Articles Posted in Sex Crimes

During a trial, there are many decisions that a defendant and their counsel need to make. One of the most important decisions in many trials is whether or not the defendant should take the stand and testify on their own behalf. Many of the aspects of a trial, such as legal strategy and specific arguments to make, are generally the decision of the attorney. However, defendants have an absolute right to take the stand on their own behalf, whether or not their lawyer thinks this is a good plan. If an attorney does not allow the defendant to act as a witness on their own behalf, and the defendant is convicted, under some circumstances, the conviction may be thrown out due to ineffective assistance of counsel. If you are charged with a sex crime in St. Petersburg or the surrounding areas, it is important that you contact a skilled St. Petersburg sex crime attorney as soon as possible to help you craft your legal strategy.Ineffective Assistance of Counsel

In this case, the defendant was charged with lewd or lascivious molestation, unlawful sexual activity with a minor, and capital sexual battery. During the trial, the state presented a witness who had also accused the defendant of sexual abuse. A Florida law called the “Williams” rule allows the trial court to permit evidence leading to the conclusion that the defendant had committed similar crimes in the past. Since there was no physical evidence in the case that was being tried, the testimony of the alleged victim of a similar crime by the defendant was a large part of the state’s case. The victim of the crime with which the defendant was charged testified, but due to his mental disabilities, the other witness’ testimony was considered especially illuminating.

During the trial, the defendant stated that he knew he had a right to testify but chose not to testify. The defendant was later arguing that he had ineffective assistance of counsel because he was not allowed to testify. The trial court denied the post-conviction motion. Here, the Second Circuit Court of Appeals in Florida held that the appropriate rule was two-pronged. The first part was whether the defendant was able to testify if they wanted. The appeals court held that the affirmations made by the defendant during the trial were sufficient to conclude that he was aware of his right to testify and chose not to use it. However, the court here also looked at the second part of the test, which allows a claim for ineffective assistance to go forward if it was unreasonable for the attorney to not let the defendant testify.

Taped phone conversations can go a long way in proving a state prosecutors’ case, but the discussions they reveal are often out of context, confusing and difficult to follow. That’s not to mention that they regularly include information that’s not relevant to the case and could even be prejudicial to the person charged with a crime. Florida’s First District Court of Appeal recently explained how judges way the value of such evidence against its possible prejudicial effect.

Defendant was charged with conspiracy to tamper with a victim, stemming from a recorded jail cell phone call between Defendant and his girlfriend. He was in jail at the time facing charges of molestation against a minor. During the phone call, Defendant asked his girlfriend to “get a hold of” the victim and “talk to her” and to “get a hold of” the victim’s mother “and let her know.” He also asked her to “let them know that somebody stole my phone” and to “call the investigator’s office tomorrow and find out who brought you that phone because you could go press charges on them.”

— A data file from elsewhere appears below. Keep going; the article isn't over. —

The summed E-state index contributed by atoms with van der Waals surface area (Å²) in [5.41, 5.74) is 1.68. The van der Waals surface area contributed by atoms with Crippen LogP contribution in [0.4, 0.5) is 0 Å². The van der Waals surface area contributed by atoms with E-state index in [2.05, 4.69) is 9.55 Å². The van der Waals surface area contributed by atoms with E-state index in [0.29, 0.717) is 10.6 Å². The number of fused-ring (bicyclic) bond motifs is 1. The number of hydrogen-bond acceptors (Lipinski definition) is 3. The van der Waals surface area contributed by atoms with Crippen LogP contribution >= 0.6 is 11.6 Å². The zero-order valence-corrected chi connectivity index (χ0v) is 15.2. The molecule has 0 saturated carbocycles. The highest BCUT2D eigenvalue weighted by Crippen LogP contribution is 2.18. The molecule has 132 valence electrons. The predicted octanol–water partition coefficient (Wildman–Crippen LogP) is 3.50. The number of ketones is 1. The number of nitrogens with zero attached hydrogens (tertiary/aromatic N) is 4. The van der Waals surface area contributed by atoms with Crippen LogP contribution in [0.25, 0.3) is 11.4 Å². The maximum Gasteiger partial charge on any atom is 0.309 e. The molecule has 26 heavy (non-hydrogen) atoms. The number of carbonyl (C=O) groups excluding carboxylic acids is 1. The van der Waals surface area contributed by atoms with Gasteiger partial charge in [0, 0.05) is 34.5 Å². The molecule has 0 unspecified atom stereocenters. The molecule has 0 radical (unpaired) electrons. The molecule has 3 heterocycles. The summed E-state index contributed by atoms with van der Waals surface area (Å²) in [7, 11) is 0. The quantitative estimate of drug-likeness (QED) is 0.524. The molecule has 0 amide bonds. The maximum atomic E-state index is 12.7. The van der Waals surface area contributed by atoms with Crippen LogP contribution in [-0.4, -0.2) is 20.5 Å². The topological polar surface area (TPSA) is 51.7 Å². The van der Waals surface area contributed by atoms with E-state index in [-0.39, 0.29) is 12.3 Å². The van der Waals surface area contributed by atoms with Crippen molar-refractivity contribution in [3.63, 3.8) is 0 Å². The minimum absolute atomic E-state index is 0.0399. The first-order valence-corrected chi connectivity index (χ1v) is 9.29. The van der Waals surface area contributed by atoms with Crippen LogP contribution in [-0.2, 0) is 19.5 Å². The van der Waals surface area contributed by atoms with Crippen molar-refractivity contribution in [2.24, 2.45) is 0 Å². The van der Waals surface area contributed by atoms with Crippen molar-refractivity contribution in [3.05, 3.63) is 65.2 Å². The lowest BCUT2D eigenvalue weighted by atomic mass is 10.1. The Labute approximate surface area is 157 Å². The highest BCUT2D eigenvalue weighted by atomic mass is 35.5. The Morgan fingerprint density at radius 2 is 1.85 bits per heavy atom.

Prosecutors sought to enter a seven-minute clip of the 17-minute conversation as evidence at trial. They agreed, however, not to mention in court that Defendant was believed to have tampered in a molestation case. But Defendant’s attorney argued that entering the part of the conversation about the supposed stolen phone and in which he asked his girlfriend to contact investigators was irrelevant and prejudicial. He said it would allow the jury to speculate about the underlying charges in which he was charged with tampering.

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Probation is an alternative to prison time that in some cases allows a person convicted of a crime to spend less or no time behind bars. In Florida sex crime cases, judges generally have the power to impose various restrictions on people convicted of sex crimes. A recent case out of Florida’s Second District Court of Appeal explains some limits on how those restrictions are imposed.

Defendant entered into a plea agreement after being charged with various sex crimes stemming from undisclosed allegations. He pled guilty to traveling to seduce, solicit or entice a child to commit a sex act and to transmission of material harmful to minors. A judge sentenced Defendant to more than two years in prison. Defendant was also designated as a sex offender, based on the traveling to seduce offense, and got sentenced to an additional six years of probation. As a condition of that probation, he was restricted from having contact with or being in proximity to children.

Defendant appealed the sentence, arguing that he shouldn’t have been given sex offender probation based on the circumstances. He pointed out that the plea agreement made clear that the victim was not a child. While the case was on appeal, the First District Court of Appeal held in a separate decision that a judge must orally pronounce the specific terms and conditions of sex offender probation. Those that the judge doesn’t pronounce are not enforceable, the First District said. But the Fourth District Court of Appeal disagreed with that ruling in a separate case of its own. The appeals court said a judge that orders a person to serve sex offender probation “need not individually specify each item contained within the umbrella of sex offender probation conditions.”